Here is a summary of what we have learned so far about the behaviour of the fsync() system call in the presence of write-back errors on various operating systems of interest to PostgreSQL users (if our build farm is a reliable survey).
What we want to know is: when can write-back errors be forgotten and go unreported to userspace? Arbitrarily, if errors are detected during asynchronous write-back? What about errors that occurred before you opened the file and got a new file descriptor and called fsync()? If fsync() reports failure and then you call fsync() again, can it falsely report success? PostgreSQL believes that a successful call to fsync() means that *all* data for a file is on disk, as part of its checkpointing protocol. Apparently that is not the case on some operating systems, leading to the potential for unreported data loss. Triggered by fsyncgate 2018.
If you see a mistake or know something I don't, please update this document with supporting references, or ping email@example.com!
Update: Can Applications Recover from fsync Failures? appeared as a USENIX 2020 paper, discussing some of these topics.
Open source kernels:
- Darwin/macOS: buffers are invalidated, code similar to NetBSD
- DragonflyBSD: not analysed -- the source of brelse might tell us
- FreeBSD: buffers remain dirty (and from version 11.1 on, they are dropped on failure after the device goes away) so future fsync() calls will try again and presumably fail; recent testing report, 10 year old testing report commit from over 20 years ago fixing the issue
- Illumos: writes are retried, at least in the case of asynchronous write-back. Not yet clear to me whether failure provoked by a synchronous fsync() call leaves buffers valid and dirty.
- Linux < 4.13: fsync() errors can be lost in various ways; also buffers are marked clean after errors, so retrying fsync() can falsely report success and the modified buffer can be thrown away at any time due to memory pressure
- Linux 4.13 and 4.15: fsync() only reports writeback errors that occurred after you called open() so our schemes for closing and opening files LRU-style and handing fsync() work off to the checkpointer process can hide write-back errors; also buffers are marked clean after errors so even if you opened the file before the failure, retrying fsync() can falsely report success and the modified buffer can be thrown away at any time due to memory pressure.
- Linux 4.14 and Linux >= 4.16 write-back error counter is initialised differently so that somebody gets the inode's first error even if the file was closed and opened in between, but you still only get the error once (so retrying fsync() is not OK) and the error can be forgotten if the inode falls out of the inode cache (unlikely since all file descriptors referencing the inode must be closed first, and close calls fsync); buffers are still thrown away (either immediately or on memory pressure, depending on choice of fs) so you might read back an older version of the page than you most recently wrote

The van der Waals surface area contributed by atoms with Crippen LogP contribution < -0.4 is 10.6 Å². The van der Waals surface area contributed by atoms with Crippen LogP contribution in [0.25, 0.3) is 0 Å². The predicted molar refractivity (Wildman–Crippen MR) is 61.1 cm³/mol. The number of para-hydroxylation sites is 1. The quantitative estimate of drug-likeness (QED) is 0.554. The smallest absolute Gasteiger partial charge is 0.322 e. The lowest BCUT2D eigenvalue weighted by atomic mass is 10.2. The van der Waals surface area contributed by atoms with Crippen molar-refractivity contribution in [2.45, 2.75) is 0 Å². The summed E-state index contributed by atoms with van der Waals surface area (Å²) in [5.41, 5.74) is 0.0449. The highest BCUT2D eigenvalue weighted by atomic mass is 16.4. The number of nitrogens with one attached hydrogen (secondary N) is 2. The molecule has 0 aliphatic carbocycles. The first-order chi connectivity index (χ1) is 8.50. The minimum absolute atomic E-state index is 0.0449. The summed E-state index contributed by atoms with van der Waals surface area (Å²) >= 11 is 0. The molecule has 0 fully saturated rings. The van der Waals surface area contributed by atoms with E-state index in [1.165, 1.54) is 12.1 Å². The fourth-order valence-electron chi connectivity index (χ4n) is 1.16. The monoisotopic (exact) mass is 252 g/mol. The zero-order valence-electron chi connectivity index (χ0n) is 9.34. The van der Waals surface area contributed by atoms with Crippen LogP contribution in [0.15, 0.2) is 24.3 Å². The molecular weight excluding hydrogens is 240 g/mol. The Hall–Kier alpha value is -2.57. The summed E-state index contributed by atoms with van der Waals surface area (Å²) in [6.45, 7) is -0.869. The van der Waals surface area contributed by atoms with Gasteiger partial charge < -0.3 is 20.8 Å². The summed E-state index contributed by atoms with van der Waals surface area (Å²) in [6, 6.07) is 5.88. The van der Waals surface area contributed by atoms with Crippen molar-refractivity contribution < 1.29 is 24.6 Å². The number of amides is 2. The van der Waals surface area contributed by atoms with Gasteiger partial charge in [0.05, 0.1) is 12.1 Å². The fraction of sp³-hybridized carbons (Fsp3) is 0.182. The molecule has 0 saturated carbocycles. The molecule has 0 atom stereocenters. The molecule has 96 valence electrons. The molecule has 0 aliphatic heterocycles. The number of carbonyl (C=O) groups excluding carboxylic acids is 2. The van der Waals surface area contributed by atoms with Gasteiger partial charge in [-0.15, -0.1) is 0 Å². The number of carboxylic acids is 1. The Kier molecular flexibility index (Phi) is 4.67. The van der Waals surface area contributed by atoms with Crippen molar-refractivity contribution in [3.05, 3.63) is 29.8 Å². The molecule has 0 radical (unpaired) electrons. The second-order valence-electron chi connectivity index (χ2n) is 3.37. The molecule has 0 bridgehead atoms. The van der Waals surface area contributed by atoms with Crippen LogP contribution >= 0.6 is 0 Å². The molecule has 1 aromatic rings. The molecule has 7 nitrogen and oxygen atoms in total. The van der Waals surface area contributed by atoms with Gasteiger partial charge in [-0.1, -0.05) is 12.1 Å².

- NetBSD: buffers are invalidated here so future fsync() calls may return success despite data loss; there may also be other problems according to a netbsd.org bug report that was triggered by our discussion
- OpenBSD: buffers are invalidated, code similar to NetBSD; OpenBSD hackers pinged for comment new OpenBSD hackers thread; UPDATE: a recent commit changed the behaviour, analysis needed; man page updated to say "To guard against potential inconsistency, future calls will continue failing until all references to the file are closed.", which is good as long as someone holds the file open, but that isn't guaranteed in PostgreSQL (it probably should be)
Closed source kernels:
- AIX: unknown
- HPUX: unknown
- Solaris: maybe the same as Illumos, but there was apparently a great VM allocator rewrite after Solaris reverted to closed source
- Windows: unknown
Note that ZFS is likely to be a special case even on Linux, because it doesn't use the regular page cache and has special handling for failures. More information needed.
Archeological notes: All BSD-derived systems probably inherited that brelse() logic from their common ancestor, but FreeBSD changed it in 1999 and DragonflyBSD forked from FreeBSD in 2003 but apparently rewrote the bio code significantly. Darwin inherited code directly from ancient BSD via NeXT, and later took more code from FreeBSD but apparently not the behaviour discussed above. Ancient Bell UNIX was conceptually had the same problem but since it didn't have fsync(), that's somewhat moot. According to various man pages, fsync() was introduced by 4.2BSD (1983, not sure if fsync was added a bit later), developed around the same time and same place as POSTGRES (1986), and said in its man page it for making transactional facilities. Also fsync(1) appeared in FreeBSD 4.3 (2001), a command line tool that lets you sync a named file, which probably only makes sense if you have a certain model of how I/O errors and buffering work.